The State Department announced Wednesday that it is ending three agreements with Hong Kong, amid China’s crackdown on freedoms in the territory — and escalating tensions between the U.S. and the communist regime.

“The Chinese Communist Party chose to crush the freedoms and autonomy of the people of Hong Kong," Secretary of State Mike Pompeo said in a tweet.

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In a statement, the State Department noted the “drastic steps to erode the high degree of autonomy that Beijing itself promised to the United Kingdom and the people of Hong Kong for 50 years under the UN-registered Sino-British Joint Declaration.”

That declaration, which promised “one country, two systems,” has been undermined by a recent package of harsh national security laws passed by Beijing that has drastically curbed freedoms and political oppositions — especially the thriving pro-democracy movement.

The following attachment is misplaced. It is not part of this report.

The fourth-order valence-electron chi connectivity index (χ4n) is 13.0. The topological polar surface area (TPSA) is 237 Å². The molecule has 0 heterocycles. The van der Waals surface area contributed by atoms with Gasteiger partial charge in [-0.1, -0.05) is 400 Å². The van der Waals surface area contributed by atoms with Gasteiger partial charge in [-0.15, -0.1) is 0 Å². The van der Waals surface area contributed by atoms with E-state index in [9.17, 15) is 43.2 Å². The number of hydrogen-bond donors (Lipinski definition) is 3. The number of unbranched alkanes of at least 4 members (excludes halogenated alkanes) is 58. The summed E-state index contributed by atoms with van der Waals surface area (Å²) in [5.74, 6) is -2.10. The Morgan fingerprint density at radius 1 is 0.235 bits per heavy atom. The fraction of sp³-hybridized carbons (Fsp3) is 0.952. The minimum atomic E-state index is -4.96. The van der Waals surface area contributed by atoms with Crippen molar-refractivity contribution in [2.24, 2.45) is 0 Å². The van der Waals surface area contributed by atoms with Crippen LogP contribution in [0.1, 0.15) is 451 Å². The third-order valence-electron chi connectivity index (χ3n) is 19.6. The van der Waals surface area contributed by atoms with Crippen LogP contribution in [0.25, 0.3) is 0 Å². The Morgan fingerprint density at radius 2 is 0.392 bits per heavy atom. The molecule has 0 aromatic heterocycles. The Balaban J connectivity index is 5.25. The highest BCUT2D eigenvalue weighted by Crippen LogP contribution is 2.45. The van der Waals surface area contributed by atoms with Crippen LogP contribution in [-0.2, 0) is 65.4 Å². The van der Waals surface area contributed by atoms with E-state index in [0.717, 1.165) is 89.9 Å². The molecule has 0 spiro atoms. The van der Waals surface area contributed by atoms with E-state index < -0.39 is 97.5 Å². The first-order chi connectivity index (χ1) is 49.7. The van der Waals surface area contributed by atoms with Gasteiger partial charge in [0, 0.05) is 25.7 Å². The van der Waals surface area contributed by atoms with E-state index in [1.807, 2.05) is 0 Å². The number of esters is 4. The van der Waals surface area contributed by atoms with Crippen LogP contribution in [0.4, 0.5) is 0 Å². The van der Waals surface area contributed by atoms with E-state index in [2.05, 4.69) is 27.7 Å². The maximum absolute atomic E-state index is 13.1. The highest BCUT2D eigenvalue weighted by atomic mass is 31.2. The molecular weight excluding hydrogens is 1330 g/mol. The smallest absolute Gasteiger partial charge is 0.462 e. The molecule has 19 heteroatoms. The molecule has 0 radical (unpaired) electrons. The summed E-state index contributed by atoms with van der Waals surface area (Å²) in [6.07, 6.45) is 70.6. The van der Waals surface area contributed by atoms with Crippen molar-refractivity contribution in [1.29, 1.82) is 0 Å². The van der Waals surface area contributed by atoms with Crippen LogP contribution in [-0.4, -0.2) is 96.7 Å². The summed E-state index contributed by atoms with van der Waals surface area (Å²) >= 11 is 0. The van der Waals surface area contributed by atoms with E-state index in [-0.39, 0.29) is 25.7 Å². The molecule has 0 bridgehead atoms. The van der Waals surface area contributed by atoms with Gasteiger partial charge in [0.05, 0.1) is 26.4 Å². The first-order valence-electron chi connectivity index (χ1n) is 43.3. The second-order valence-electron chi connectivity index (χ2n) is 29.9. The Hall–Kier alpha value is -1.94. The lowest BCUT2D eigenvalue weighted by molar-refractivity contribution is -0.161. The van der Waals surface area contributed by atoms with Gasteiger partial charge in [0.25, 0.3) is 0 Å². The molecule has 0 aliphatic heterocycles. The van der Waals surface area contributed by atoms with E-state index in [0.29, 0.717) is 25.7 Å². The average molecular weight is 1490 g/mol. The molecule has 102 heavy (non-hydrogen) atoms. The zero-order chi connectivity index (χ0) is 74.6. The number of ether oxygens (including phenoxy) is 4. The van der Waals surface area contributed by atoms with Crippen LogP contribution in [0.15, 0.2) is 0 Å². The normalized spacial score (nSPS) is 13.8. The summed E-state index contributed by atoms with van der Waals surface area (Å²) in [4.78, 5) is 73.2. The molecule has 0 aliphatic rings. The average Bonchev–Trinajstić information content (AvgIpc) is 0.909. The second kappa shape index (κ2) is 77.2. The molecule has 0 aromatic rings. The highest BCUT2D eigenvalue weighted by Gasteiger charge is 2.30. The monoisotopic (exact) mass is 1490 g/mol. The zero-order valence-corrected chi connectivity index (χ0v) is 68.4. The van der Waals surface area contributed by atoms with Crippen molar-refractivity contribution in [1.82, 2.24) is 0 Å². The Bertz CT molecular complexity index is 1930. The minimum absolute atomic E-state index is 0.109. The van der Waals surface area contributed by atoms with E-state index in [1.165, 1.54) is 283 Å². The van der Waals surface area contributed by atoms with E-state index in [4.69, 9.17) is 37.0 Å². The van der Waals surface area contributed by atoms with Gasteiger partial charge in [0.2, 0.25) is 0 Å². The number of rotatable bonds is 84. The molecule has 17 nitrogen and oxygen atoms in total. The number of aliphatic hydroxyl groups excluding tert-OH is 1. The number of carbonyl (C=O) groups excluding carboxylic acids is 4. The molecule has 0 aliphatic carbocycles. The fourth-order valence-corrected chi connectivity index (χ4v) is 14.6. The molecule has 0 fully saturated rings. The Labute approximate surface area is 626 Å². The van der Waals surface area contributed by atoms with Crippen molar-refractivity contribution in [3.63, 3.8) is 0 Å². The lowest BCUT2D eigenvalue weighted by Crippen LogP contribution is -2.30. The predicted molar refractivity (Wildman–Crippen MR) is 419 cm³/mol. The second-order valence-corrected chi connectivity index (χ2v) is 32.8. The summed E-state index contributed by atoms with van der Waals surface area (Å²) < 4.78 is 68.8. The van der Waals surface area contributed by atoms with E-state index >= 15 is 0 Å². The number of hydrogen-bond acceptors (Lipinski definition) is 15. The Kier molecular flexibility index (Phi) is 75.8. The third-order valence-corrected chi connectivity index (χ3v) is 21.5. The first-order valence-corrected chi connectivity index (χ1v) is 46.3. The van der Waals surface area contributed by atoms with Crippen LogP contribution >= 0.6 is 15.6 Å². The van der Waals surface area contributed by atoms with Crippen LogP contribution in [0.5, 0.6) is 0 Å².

President Trump last month signed an executive order to change relations and end preferential treatment to Hong Kong. The suspension of the agreements, on extraditions and reciprocal tax exemptions on income derived from the international operation on ships, are a result of that order.

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“These steps underscore our deep concern regarding Beijing’s decision to impose the National Security Law, which has crushed the freedoms of the people of Hong Kong,” State Department spokeswoman Morgan Ortagus said in a statement.

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The latest moves come after the administration earlier this month announced it was sanctioning Hong Kong Chief Executive Carrie Lam as part of a wave of measures against Hong Kong officials.

Among the other officials sanctioned were the Hong Kong police force commissioner, the secretary for security in Hong Kong, the secretary for justice and the secretary for constitutional affairs. China has fired back by sanctioning a number of U.S. lawmakers.

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Hong Kong is just one aspect of the U.S.-China relationship that has soured dramatically in recent months. The U.S. has also criticized Chinese moves in the South China Sea, has moved against fears that China may use technology to harvest data of American users, and has continued to note the Chinese origins of the coronavirus pandemic.

The Associated Press contributed to this report.

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